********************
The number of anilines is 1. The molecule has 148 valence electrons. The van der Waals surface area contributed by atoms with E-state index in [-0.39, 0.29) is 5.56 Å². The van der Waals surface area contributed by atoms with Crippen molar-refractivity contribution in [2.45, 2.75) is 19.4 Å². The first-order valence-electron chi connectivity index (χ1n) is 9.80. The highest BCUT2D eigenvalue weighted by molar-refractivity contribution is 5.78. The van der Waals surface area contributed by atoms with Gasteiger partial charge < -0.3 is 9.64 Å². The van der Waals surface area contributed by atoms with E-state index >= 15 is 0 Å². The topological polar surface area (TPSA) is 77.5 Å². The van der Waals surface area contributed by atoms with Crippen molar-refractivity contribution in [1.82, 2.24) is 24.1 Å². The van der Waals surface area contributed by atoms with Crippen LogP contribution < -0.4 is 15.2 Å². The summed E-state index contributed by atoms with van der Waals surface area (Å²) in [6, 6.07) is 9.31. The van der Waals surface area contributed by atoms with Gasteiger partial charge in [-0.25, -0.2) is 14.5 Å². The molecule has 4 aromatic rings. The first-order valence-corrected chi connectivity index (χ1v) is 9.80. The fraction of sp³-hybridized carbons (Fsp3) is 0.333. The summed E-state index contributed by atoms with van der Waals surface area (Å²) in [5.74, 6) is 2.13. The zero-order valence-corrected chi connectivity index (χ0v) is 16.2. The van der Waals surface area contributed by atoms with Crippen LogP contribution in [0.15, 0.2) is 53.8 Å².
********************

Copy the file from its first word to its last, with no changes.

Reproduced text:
The number of anilines is 1. The molecule has 148 valence electrons. The van der Waals surface area contributed by atoms with E-state index in [-0.39, 0.29) is 5.56 Å². The van der Waals surface area contributed by atoms with Crippen molar-refractivity contribution in [2.45, 2.75) is 19.4 Å². The first-order valence-electron chi connectivity index (χ1n) is 9.80. The highest BCUT2D eigenvalue weighted by molar-refractivity contribution is 5.78. The van der Waals surface area contributed by atoms with Gasteiger partial charge < -0.3 is 9.64 Å². The van der Waals surface area contributed by atoms with E-state index >= 15 is 0 Å². The topological polar surface area (TPSA) is 77.5 Å². The van der Waals surface area contributed by atoms with Crippen molar-refractivity contribution in [1.82, 2.24) is 24.1 Å². The van der Waals surface area contributed by atoms with Crippen LogP contribution < -0.4 is 15.2 Å². The summed E-state index contributed by atoms with van der Waals surface area (Å²) in [6, 6.07) is 9.31. The van der Waals surface area contributed by atoms with Gasteiger partial charge in [-0.25, -0.2) is 14.5 Å². The molecule has 4 aromatic rings. The first-order valence-corrected chi connectivity index (χ1v) is 9.80. The fraction of sp³-hybridized carbons (Fsp3) is 0.333. The summed E-state index contributed by atoms with van der Waals surface area (Å²) in [5.74, 6) is 2.13. The zero-order valence-corrected chi connectivity index (χ0v) is 16.2. The van der Waals surface area contributed by atoms with Crippen LogP contribution in [0.15, 0.2) is 53.8 Å².